Illinois musician Mike Kinsella has worked under several guises in his career. From the tragically short-lived brilliance of his band American Football, who graced us with but one record in 1999, to work with a host of Chicago indie acts over the past ten years, his is a quietly prolific career. With Owen, his solo moniker, Kinsella has found not only a staunch fanbase, but also a sparsely populated musical niche which he has cultivated over the course of five albums.
Ghost Town, the newest of this quintet, continues to plough a similar furrow, yielding healthy if unspectacular results. Characterised by melodic acoustic guitar riffs and Kinsella’s plaintive vocals, Owen’s output can contain moments of brilliance, but can also be offset by mawkishness or overly contrived lyricism.
Take opener ‘Too Many Moons’ as a sample: its closing bars of moaning strings, a delicate drum pattern, simple piano and a wonderful acoustic riff are superb, mellow and soothing and ideal for a winter pick-me-up; yet it also inexplicably contains some lyrics in French and a few melodic lulls.
Kinsella’s voice, for all its distinctiveness, can lack for range at times. His conversational style lends itself brilliantly to certain tracks, but at other times lacks the required punch.
That said, his ear for a lilting guitar riff is undeniably deft. ‘No Language’ and ‘Everyone’s Asleep In The House But Me’ contain effortlessly-played melodies which glide and sway as softly and subtly as the ghosts of the album’s title. When Owen’s music leans on the nimble grace of Kinsella’s fingertips, it floats out of the speaker and seems to permeate the surrounding location. It would be tough to find anyone not wooed by the charm of its smooth edges.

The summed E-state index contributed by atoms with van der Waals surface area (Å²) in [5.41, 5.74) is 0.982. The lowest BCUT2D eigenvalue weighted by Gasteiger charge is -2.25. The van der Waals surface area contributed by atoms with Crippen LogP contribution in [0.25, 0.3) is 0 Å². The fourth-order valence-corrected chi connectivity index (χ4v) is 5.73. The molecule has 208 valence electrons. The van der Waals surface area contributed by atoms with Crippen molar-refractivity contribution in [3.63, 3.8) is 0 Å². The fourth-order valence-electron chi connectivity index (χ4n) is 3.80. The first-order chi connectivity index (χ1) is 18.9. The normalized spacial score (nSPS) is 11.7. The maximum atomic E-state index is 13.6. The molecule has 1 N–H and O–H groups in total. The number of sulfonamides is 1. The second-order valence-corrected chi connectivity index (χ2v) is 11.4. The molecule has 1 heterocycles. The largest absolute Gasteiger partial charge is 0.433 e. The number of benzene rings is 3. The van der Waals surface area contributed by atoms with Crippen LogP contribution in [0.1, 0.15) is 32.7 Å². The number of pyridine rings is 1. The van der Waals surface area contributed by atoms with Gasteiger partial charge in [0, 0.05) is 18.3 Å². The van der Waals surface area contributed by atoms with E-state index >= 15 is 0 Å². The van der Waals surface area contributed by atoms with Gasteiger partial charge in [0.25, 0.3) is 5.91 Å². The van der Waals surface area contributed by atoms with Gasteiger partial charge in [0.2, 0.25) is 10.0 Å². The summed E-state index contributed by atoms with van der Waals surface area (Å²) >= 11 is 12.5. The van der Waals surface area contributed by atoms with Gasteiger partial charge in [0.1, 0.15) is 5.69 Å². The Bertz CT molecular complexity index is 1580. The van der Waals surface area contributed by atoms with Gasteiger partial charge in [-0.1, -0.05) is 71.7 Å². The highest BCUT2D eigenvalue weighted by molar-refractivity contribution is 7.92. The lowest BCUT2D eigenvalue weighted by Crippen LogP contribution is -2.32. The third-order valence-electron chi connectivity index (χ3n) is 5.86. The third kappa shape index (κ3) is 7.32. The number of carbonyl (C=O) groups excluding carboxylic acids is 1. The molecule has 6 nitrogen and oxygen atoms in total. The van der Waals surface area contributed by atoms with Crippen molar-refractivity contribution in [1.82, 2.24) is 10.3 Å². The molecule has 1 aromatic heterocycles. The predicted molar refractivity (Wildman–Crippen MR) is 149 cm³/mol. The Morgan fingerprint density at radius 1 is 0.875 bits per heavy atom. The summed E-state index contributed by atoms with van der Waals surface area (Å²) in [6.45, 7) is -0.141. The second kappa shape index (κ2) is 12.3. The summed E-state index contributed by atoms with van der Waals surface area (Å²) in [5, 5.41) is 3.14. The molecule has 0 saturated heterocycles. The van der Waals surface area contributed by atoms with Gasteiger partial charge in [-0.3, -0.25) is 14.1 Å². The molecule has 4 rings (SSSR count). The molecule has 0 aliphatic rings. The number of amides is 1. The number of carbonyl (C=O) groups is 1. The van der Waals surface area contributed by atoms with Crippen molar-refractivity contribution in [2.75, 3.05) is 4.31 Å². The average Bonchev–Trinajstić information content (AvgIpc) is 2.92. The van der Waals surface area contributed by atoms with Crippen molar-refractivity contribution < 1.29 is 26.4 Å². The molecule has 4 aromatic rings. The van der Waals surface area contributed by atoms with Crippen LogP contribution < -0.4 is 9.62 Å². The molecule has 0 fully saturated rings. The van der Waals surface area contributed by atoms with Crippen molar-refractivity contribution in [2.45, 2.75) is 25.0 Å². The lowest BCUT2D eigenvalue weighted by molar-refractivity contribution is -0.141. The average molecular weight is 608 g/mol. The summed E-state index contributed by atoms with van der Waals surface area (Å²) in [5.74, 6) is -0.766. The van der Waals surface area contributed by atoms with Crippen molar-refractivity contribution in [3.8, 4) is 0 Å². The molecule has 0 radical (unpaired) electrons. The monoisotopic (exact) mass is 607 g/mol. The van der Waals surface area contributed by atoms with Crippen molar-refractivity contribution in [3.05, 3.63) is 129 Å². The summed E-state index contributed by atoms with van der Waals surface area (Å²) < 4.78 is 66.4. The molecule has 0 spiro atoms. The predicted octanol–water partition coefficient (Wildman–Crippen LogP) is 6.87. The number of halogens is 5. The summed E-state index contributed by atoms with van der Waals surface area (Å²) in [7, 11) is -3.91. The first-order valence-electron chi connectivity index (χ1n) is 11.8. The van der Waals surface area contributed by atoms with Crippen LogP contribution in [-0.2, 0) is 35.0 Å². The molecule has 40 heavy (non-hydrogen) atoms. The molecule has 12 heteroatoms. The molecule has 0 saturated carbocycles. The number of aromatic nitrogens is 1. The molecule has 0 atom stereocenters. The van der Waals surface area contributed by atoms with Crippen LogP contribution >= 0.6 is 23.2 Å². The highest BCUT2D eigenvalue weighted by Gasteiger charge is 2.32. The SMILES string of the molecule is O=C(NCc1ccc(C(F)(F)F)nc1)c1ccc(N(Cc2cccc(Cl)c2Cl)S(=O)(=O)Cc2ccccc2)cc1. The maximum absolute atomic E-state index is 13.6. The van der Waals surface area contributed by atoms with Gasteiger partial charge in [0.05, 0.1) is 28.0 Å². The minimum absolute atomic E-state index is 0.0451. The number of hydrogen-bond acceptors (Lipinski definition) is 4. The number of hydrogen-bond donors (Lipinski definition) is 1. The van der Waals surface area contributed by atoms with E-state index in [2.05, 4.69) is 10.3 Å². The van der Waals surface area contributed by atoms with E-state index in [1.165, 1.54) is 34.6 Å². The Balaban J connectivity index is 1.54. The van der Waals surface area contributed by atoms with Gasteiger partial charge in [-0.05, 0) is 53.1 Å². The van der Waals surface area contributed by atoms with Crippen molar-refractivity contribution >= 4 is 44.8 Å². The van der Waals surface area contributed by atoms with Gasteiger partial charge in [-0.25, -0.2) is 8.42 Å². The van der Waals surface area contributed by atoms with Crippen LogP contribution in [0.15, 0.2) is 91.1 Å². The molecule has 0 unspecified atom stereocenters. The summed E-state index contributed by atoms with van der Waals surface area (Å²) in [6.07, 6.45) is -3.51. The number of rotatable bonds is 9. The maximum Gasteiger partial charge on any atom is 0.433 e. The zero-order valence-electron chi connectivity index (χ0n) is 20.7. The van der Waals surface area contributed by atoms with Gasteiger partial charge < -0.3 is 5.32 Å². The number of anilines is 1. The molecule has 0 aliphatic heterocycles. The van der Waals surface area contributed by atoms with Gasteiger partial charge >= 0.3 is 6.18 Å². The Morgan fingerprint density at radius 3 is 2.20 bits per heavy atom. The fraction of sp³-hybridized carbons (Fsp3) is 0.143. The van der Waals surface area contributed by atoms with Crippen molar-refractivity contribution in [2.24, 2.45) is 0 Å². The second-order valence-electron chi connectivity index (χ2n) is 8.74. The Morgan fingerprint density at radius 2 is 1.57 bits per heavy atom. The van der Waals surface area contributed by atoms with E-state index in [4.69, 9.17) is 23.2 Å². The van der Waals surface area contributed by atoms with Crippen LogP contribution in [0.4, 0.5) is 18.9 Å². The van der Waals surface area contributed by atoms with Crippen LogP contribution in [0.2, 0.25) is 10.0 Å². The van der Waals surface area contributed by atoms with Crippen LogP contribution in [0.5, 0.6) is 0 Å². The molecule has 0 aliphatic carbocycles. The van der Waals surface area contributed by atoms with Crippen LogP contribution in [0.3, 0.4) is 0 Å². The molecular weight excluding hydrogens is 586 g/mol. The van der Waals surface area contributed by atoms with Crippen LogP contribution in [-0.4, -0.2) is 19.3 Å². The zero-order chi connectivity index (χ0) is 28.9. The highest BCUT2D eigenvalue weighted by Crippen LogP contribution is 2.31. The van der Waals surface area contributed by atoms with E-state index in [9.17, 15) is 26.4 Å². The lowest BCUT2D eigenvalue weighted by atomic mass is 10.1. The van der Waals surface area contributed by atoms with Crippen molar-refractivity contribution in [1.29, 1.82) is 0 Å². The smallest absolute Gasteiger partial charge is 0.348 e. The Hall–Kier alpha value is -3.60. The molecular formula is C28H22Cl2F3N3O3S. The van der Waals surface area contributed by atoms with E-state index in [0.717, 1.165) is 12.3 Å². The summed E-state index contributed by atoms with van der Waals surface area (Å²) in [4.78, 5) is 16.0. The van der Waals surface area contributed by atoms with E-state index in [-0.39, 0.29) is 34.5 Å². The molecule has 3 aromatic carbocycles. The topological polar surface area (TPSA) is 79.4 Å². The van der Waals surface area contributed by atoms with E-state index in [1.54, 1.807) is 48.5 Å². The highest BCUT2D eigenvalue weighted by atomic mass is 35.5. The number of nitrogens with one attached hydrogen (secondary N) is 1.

Ghost Town also showcases a different production style to that found on other Owen recordings. Whereas I Do Perceive or the superb At Home With Owen carried with them a literally homespun charm – Kinsella turned his old bedroom in his mother’s house into a recording studio – his fifth LP is slightly more polished, albeit far from studio-ised. Again working with Brian Deck (who also helped record At Home…), the lush string arrangements sound natural rather than awkward, striking that difficult balance between emotional and saccharine. Seeing as how Ghost Town’s lyrical content focuses itself on fatherhood – the passing of Kinsella’s father as well as the birth of his own daughter – it would be easy to over-sentimentalise, but Owen’s fifth album mercifully never does so.
Yet, as has been the case with other Owen records, there’s a frustrating inconsistency to the material, which means that for every hummable, soft melody there’s a moment of jarring incompatibility. When it’s right, Ghost Town offers acoustic bliss with a feather-light touch; it’s when the album gets away from these simple roots that its quality begins to waver.
Certainly worth listening to, if not worth falling in love with.